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Q & A

Managing NASA’s “special task”


The man in charge of NASA’s Human Exploration and Operations Directorate is planning and defending the agency’s future human exploration endeavors and the hardware necessary for them.

It’s often said that those who don’t know history are doomed to repeat it. That shouldn’t be a problem for those in NASA’s Human Exploration and Operations Directorate, given that the man in charge has been directly involved with decades of NASA’s human space flight history.

What about the space shuttle-Mir negotiations and operations in the 1990s? William H. Gerstenmaier managed them. Construction and assembly of the International Space Station? Gerstenmaier managed much of it. The phase out of the space shuttle? Gerstenmaier directed the final 21 shuttle missions.

These days, Gerstenmaier spends much of his time planning and defending NASA’s future human exploration endeavors and the hardware necessary for them. A special concern is how to wring the most value out of the International Space Station while simultaneously, it is hoped, inspiring the private sector to build and operate a successor to it.

Gerstenmaier spoke to Ben Iannotta by phone during a layover on one of his many work trips.

Perspectives:

Robotics versus human exploration
It’s not that one is better than the other. We absolutely need both, but taking humans and actually placing them in this severe environment is a special task and it’s a special role. It gives our population a chance to have an aspirational goal, or an inspirational goal. There’s a special character that comes with human space flight. It’s present in robotics, but I think it’s more personal when you actually see human lives on the line and you’re actually, you know, launching your friends and colleagues on rockets into space.

For the U.S., perseverance and soft power
What we’ve done by keeping our international crews on orbit for 16 years is pretty amazing. That’s through the Columbia tragedy, through all those other activities. We’ve been able to keep this human presence in space. Two countries have done that really – Russia and the U.S. – and that also sets apart kind of a leadership or soft power role for human space flight. It differentiates us from other countries that have space programs but they don’t really have a human space flight program and they don’t have a human space program of depth and breadth. It’s really important for our character as a nation.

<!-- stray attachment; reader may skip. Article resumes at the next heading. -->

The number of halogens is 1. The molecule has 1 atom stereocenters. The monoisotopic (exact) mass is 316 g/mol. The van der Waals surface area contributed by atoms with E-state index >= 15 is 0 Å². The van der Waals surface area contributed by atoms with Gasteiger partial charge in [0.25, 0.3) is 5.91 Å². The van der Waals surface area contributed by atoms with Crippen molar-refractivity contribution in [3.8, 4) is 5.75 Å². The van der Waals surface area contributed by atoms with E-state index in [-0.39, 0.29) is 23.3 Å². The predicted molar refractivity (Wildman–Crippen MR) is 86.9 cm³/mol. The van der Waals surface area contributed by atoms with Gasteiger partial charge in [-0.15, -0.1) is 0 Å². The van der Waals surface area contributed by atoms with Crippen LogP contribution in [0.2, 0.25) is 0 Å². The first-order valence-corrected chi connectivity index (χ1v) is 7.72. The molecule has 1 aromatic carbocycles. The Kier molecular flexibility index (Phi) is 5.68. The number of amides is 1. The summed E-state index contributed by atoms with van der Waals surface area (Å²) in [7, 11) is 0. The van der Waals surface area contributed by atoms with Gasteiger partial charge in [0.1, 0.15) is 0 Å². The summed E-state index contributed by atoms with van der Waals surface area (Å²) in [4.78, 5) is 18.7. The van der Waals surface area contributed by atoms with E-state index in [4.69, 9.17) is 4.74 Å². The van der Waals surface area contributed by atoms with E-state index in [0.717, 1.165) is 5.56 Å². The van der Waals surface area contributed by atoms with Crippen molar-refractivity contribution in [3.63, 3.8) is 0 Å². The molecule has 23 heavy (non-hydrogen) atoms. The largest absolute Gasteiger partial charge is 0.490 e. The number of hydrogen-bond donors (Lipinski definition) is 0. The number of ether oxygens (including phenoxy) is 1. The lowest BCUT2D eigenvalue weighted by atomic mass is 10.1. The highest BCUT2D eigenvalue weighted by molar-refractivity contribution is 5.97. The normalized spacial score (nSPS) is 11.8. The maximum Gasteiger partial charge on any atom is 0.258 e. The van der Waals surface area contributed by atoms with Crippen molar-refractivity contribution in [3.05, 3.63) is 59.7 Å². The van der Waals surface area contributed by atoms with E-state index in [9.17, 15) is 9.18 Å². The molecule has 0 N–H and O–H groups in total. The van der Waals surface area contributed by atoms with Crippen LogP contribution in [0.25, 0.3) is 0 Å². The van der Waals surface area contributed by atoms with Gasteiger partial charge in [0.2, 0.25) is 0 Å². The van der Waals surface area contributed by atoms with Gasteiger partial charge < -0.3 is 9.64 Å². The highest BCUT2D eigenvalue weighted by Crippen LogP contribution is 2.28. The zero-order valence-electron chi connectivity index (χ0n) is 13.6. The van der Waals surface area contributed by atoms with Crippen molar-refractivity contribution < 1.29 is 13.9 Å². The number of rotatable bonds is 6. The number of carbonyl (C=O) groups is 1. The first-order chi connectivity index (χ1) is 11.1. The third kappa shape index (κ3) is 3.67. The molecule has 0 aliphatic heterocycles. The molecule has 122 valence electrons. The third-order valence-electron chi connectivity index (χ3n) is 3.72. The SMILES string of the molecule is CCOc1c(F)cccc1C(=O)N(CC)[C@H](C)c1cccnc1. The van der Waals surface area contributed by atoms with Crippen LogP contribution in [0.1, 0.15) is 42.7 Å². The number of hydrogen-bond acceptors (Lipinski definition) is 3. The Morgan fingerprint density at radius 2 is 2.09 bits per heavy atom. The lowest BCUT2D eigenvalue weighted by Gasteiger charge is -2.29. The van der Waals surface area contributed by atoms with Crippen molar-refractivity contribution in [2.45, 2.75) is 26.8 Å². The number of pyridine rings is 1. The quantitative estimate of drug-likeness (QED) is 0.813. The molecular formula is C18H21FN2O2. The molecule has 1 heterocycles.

Inspiring innovation
You hear many, many times, “If we can land on the moon we can do: Fill in the blank.” The lunar landings really differentiated us as a nation, and said: There’s nothing that’s impossible. There’s nothing that we can’t do if we all work together internationally, and nationally too, to accomplish these tasks.

Team requirement: Total honesty
The thing I really like about human space flight is the fact that it’s really a team effort. We can’t say that it’s really one individual. It takes the absolute best of all the team players. It takes everyone describing what they know and more importantly what they don’t know, and being totally honest with each other and working together. If you look at what we’re doing on space station, it is truly an international team activity.

Lifespan of International Space Station
From a pure engineering standpoint, we’ve done studies that show the physical hardware has a life at least until 2028. Current policy has us ramping down station operations in 2024. We’re busy at looking at how we transition from this space station to other space activity.

Moving toward a privately run space station
The station that comes after the International Space Station may not be permanently crewed. It may be smaller, it might be a permanent space station, it may be transient. We’ll let the private sector determine what best meets their needs and then they’re free to go acquire that and build that on their own.